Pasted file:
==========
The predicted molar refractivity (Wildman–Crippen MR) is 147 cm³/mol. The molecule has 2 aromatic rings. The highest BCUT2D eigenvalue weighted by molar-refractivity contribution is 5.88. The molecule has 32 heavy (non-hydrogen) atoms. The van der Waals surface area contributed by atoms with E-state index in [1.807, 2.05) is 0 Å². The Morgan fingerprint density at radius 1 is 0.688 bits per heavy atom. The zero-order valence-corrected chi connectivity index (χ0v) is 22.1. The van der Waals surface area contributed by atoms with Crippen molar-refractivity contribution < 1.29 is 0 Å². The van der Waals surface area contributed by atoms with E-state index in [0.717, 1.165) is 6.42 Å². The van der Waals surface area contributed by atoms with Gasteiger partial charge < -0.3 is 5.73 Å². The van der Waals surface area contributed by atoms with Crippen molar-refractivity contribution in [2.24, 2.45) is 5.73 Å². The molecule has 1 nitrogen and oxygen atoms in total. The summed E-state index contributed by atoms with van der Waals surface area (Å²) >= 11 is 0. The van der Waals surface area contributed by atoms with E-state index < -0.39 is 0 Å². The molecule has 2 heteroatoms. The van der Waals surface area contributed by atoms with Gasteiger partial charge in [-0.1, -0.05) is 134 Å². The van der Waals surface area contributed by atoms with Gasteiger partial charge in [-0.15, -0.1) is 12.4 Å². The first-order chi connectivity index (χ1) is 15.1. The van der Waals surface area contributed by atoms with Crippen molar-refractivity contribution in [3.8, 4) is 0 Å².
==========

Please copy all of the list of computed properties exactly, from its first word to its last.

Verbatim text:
The predicted molar refractivity (Wildman–Crippen MR) is 147 cm³/mol. The molecule has 2 aromatic rings. The highest BCUT2D eigenvalue weighted by molar-refractivity contribution is 5.88. The molecule has 32 heavy (non-hydrogen) atoms. The van der Waals surface area contributed by atoms with E-state index in [1.807, 2.05) is 0 Å². The Morgan fingerprint density at radius 1 is 0.688 bits per heavy atom. The zero-order valence-corrected chi connectivity index (χ0v) is 22.1. The van der Waals surface area contributed by atoms with Crippen molar-refractivity contribution < 1.29 is 0 Å². The van der Waals surface area contributed by atoms with E-state index in [0.717, 1.165) is 6.42 Å². The van der Waals surface area contributed by atoms with Gasteiger partial charge < -0.3 is 5.73 Å². The van der Waals surface area contributed by atoms with Crippen molar-refractivity contribution in [2.24, 2.45) is 5.73 Å². The molecule has 1 nitrogen and oxygen atoms in total. The summed E-state index contributed by atoms with van der Waals surface area (Å²) >= 11 is 0. The van der Waals surface area contributed by atoms with E-state index < -0.39 is 0 Å². The molecule has 2 heteroatoms. The van der Waals surface area contributed by atoms with Gasteiger partial charge in [-0.1, -0.05) is 134 Å². The van der Waals surface area contributed by atoms with Gasteiger partial charge in [-0.15, -0.1) is 12.4 Å². The first-order chi connectivity index (χ1) is 15.1. The van der Waals surface area contributed by atoms with Crippen molar-refractivity contribution in [3.8, 4) is 0 Å².